Governor John Lynch has concurred with a recommendation by the New Hampshire Department of Health and Human Services, and in consultation with the Centers for Disease Control and Prevention, that a public health situation exists in several communities in southern New Hampshire due to the detection of West Nile Virus in several mosquito batches.
Under state statute, by concurring with the recommendation, towns are allowed to take measures to address the threat, including spraying for mosquitoes.
The letter from HHS to the Governor asking for concurrence and the Governor's response are below:
August 23, 2012
His Excellency, Governor John H. Lynch
Concord, NH 03301
Dear Governor Lynch:
Since 2006, several Public Health Threats have been declared in New Hampshire in response to arboviral disease, including Eastern Equine Encephalitis (EEE) and West Nile Virus (WNV). Such declarations have been critical in communicating the risk of disease and enabling the local governments to enact appropriate mosquito control activities.
Over the last four weeks, the Division of Public Health Service's arboviral surveillance system has identified 36 mosquito batches that have tested positive for WNV in New Hampshire. To date, these mosquito batches have been identified across the southeast portion of the State in the following towns: Manchester (29 positive mosquito batches), Nashua (3 positive batches), Salem (1 positive batch), Seabrook (1 positive batch), Brentwood (1 positive batch) and North Hampton (1 positive batch).
In 2011, WNV positive mosquito batches were identified in Portsmouth and Brentwood. However, the number of WNV positive mosquito batches thus far in 2012 represents the highest number to test positive in New Hampshire in the last ten years.
This week New Hampshire reported its first case of WNV in a human since 2010 (Manchester). We are hearing from other states in the Northeast Region, as well as from the CDC, that WNV activity appears to be increasing significantly this year. In the past week, Massachusetts also reported a human case of WNV. There have been 41 deaths associated with WNV this year in other parts of the country.
Based on our surveillance information mentioned above we believe that there is an increased risk for human illness in the southeast portion of the State. We have raised the arboviral risk level for human illness accordingly in affected areas including raising the risk level in the City of Manchester to "High."
Prevention of arboviral disease, including WNV and EEE, is possible and is done through some well known personal protective measures (mosquito repellent, long sleeves and pants, etc.), as well as basic environmental measures (use of intact screens, removal of standing water in the areas surrounding homes, etc.) With the increased risk of WNV and EEE, it is necessary as well to consider chemical mosquito population control measures. Those include larvicide and adulticide. In New Hampshire, local communities have the responsibility to decide on and implement those measures. The role of DHHS' Division of Public Health Services is to advise on the use of mosquito population control measures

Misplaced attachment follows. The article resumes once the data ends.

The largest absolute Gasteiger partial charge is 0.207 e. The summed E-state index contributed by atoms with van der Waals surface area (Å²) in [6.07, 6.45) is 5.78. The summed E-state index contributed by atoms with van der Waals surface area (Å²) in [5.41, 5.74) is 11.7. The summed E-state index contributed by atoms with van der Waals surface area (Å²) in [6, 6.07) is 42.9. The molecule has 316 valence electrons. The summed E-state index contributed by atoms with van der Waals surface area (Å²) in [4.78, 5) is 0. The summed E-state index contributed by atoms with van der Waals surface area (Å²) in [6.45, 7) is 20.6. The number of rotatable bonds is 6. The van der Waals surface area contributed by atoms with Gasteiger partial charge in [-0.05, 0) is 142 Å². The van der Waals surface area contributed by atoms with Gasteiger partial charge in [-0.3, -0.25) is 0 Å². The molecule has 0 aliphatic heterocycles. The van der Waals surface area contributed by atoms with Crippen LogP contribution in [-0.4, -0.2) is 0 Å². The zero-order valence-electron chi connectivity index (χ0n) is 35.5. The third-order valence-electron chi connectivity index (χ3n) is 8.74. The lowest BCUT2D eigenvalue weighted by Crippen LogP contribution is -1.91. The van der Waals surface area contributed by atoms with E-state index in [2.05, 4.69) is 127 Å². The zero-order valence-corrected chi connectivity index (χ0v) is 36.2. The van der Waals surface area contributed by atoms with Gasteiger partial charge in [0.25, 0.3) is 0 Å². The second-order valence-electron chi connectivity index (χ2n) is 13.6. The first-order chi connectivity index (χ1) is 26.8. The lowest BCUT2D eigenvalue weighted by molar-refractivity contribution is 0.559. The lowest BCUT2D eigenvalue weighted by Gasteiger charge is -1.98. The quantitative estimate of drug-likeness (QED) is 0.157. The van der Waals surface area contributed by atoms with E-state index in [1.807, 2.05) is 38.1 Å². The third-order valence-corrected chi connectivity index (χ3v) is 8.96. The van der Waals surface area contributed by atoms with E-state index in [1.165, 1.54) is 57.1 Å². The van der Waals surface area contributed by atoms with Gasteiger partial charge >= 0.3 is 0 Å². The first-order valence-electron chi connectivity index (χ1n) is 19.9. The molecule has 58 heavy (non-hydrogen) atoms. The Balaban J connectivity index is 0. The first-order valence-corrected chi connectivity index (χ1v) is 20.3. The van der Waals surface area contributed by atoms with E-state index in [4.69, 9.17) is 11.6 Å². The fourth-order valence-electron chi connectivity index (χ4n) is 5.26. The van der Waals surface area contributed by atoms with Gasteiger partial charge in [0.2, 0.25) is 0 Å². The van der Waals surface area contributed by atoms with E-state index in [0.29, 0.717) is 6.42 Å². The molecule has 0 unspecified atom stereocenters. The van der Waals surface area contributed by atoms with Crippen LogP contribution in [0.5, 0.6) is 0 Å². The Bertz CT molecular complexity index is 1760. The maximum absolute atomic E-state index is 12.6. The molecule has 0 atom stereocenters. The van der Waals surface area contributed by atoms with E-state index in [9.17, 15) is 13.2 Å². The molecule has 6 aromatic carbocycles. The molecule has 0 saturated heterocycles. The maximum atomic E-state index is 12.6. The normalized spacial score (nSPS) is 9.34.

Pursuant to NH RSA 141-C:25, III (a), the Department, in consultation with the Centers for Disease Control and Prevention (CDC), which we have done, and with the concurrence of the Governor, may determine that a threat to the public health exists that warrants expedited mosquito control and abatement activities within a city, town or mosquito control district.
For the reasons stated above, NH DHHS is requesting that you concur with our request to declare a public health threat through 2012 for the following cites and towns: Amherst, Atkinson, Auburn, Bedford, Brentwood, Candia, Chester, Danville, Derry, East Kingston, Epping, Exeter, Fremont, Goffstown, Greenland, Hampstead, Hampton, Hampton Falls, Hollis, Hooksett, Hudson, Kensington, Kingston, Litchfield, Londonderry, Manchester, Merrimack, Nashua, New Castle, Newfields, Newington, Newmarket, Newton, North Hampton, Pelham, Plaistow, Portsmouth, Raymond, Rye, Salem, Sandown, Seabrook, South Hampton, Stratham and Windham.
Declaring a Public Health Threat pursuant to NH RSA 141-C:25, III (a) is an important component in our unified State/local approach towards decreasing arboviral illness in New Hampshire in 2012. Please contact me at any time with any questions on the above.
Nicholas A. Toumpas
August 24, 2012
Nicholas Toumpas, Commissioner
NH Department of Health and Human Services
129 Pleasant Street
Concord, N.H. 03301
Dear Commissioner Toumpas:
I have received notice of the detection of West Nile Virus in mosquito batches in several New Hampshire communities. In accordance with RSA 141-C:25, III(a), and your recommendation in consultation with the Centers of Disease Control and Prevention, I concur that a threat to the public health exists in the municipalities of Amherst, Atkinson, Auburn, Bedford, Brentwood, Candia, Chester, Danville, Derry, East Kingston, Epping, Exeter, Fremont, Goffstown, Greenland, Hampstead, Hampton, Hampton Falls, Hollis, Hooksett, Hudson, Kensington, Kingston, Litchfield, Londonderry, Manchester, Merrimack, Nashua, New Castle, Newfields, Newington, Newmarket, Newton, North Hampton, Pelham, Plaistow, Portsmouth, Raymond, Rye, Salem, Sandown, Seabrook, South Hampton, Stratham, and Windham.
I look forward to continuing to work with you to ensure that the public remains well informed of the proper preventative measures to take in order to protect themselves and their families.
John H. Lynch